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Volume 79, Number 8 | July 29 - August 4, 2009
West and East Village, Chelsea, Soho, Noho, Little Italy, Chinatown and Lower East Side, Since 1933

The Meat Market
A special Villager supplement

Florent Morellet, right, in a scene from “Florent: Queen of the Meat Market.”

Film has the dish on Florent and diner’s last days

By Albert Amateau

Florent, the Meat Market restaurant on Gansevoort St. that served meatpackers, club kids, drag queens, celebrities and just plain folks for 23 years before it closed last year, is re-created in David Sigal’s new documentary “Florent: Queen of the Meat Market.”

The film was shown as a work in progress on June 6 at New Fest, the New York gay and lesbian film festival, where it won the Audience Award.

“We brought it to the festival in a rough cut to get some feedback from the audience and the screening was sold out,” Sigal told The Villager last week. “It’s such a great subject, and Florent Morellet is a fascinating person.”

Sigal and his crew began shooting the film in January 2008 before Florent was definitely sure that the owner of 69 Gansevoort St. was going to triple the rent and force him out of business. During the course of the filming, the fate of the restaurant became clear but Sigal continued filming until the last day — the last minute during the early hours of Sunday June 29 of last year.

The film, still being edited, includes archive photos from 1985 when Morellet started the restaurant, and interviews with celebrities, including Julianne Moore, Isaac Mizrahi, Diane von Furstenberg, Michael Musto, Sylvia Miles, David Rakoff, Robin Byrd, Penny Arcade and Christo and Jeanne-Claude, plus a host of other characters. It intercuts old footage and new, fast-motion time lapses and talking heads. The film even includes a scene or two from more than a decade ago of an event where H.I.V. positive men and women fill the restaurant with their naked bodies.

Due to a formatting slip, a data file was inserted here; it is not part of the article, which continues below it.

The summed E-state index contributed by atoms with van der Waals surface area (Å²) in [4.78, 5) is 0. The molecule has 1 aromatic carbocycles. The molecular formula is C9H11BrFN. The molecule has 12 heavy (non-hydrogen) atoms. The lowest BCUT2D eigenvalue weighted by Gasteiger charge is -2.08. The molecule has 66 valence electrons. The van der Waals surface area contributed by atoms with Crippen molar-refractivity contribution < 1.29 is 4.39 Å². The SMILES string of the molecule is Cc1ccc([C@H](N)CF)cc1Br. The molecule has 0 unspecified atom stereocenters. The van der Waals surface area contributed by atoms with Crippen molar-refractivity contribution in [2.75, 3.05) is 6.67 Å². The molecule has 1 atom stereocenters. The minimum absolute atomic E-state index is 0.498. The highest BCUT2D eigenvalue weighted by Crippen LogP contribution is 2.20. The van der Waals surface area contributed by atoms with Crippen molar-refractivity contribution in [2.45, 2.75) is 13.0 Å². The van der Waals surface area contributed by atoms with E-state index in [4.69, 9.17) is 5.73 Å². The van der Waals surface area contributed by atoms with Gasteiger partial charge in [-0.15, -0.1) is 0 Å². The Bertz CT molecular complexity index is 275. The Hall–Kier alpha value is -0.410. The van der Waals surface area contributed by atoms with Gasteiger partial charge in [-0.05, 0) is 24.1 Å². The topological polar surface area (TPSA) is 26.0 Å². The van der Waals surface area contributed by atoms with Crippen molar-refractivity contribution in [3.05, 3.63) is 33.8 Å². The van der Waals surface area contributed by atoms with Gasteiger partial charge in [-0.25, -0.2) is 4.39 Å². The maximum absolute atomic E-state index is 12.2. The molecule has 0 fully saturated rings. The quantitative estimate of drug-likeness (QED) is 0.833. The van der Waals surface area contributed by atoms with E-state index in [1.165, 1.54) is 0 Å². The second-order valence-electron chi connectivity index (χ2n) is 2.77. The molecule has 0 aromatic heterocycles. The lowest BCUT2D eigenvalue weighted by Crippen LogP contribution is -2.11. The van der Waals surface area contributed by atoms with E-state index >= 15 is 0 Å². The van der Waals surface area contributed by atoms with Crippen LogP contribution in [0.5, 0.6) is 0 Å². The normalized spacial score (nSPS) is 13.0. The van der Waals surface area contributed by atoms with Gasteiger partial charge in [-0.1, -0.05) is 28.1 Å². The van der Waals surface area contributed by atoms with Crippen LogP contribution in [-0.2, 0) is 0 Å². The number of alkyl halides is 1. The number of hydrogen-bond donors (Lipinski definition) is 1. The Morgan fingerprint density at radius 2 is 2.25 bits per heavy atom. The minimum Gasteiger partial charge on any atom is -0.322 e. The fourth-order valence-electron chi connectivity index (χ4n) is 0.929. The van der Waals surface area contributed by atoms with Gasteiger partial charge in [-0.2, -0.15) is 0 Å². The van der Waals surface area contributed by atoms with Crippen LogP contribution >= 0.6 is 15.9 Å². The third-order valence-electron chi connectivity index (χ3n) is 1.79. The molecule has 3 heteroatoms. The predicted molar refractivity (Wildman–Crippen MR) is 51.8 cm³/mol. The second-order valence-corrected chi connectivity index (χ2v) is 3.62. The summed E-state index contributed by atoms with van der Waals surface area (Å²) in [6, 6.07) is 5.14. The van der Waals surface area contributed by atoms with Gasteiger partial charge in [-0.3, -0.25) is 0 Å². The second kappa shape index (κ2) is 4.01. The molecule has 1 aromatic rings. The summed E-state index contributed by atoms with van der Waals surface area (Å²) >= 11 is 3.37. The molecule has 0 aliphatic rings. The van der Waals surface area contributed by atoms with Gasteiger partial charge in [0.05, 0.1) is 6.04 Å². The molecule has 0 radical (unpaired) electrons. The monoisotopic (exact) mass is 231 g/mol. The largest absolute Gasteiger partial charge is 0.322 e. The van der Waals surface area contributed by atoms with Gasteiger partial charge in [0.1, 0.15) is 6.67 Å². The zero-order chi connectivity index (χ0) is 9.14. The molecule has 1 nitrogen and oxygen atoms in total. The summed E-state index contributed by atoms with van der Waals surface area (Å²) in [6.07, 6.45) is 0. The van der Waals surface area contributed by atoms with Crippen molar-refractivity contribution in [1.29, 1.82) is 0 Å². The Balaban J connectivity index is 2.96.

Viewers who want to see and hear Florent himself will not be disappointed. He’s there, recalling how he responding to the news in 1987 that he was H.I.V. positive and how he decided to go public with it. He talks about how the Meat Market changed since he first opened the place. He talks about his partnership in the group that owns the decommissioned fireboat John J. Harvey and how the boat supplied the water for the Fire Department response to the World Trade Center attack.

There’s footage of Florent as grand marshal of the 2006 Gay Pride March striding with Mayor Bloomberg, Senator Hillary Clinton and City Council Speaker Christine Quinn. There are scenes with Jo Hamilton — now chairperson of Community Board 2 — talking about their efforts that culminated in the designation of the Gansevoort Market Historic District in 2003. He talks about his political and social passions, like historic preservation and end-of-life issues; he was a board member of the Society for the Right to Die.

“Florent, Queen of the Meat Market” chronicles the last weeks of the renowned diner, with Florent explaining his decision to close the place rather than pay the tripled rent by noting he would have had to double or triple his prices.

“I’m glad I’m being kicked out,” he says in the film. “I’m being kicked forward.” And finally, “It was an absurd mix of people, a crazy mix, I’m going to miss it.”

Florent, who was traveling in New Mexico last week and helping to mount the artwork of his father, François Morellet, 83, a prominent painter, sculptor and installation artist, in a Santa Fe art gallery, spoke to The Villager by phone.

“I saw the film in its entirety for the first time at the festival — I was moved to tears,” he said. As for the future, Florent said he was talking to potential partners about a new restaurant — he wouldn’t say where — not to reproduce the old Florent, because the past cannot be recaptured, but a new mid-price place for a wide-ranging clientele.

Sigal is busy making a final cut of “Florent: Queen of the Meat Market” and has recently finished filming a feature, “Fair Game,” based on the case of Valerie Plame Wilson, the C.I.A. officer whose cover was blown in 2005.

“The location is Washington, D.C., but we filmed a scene that was supposed to be in Georgetown in the Meat Market,” he recalled.

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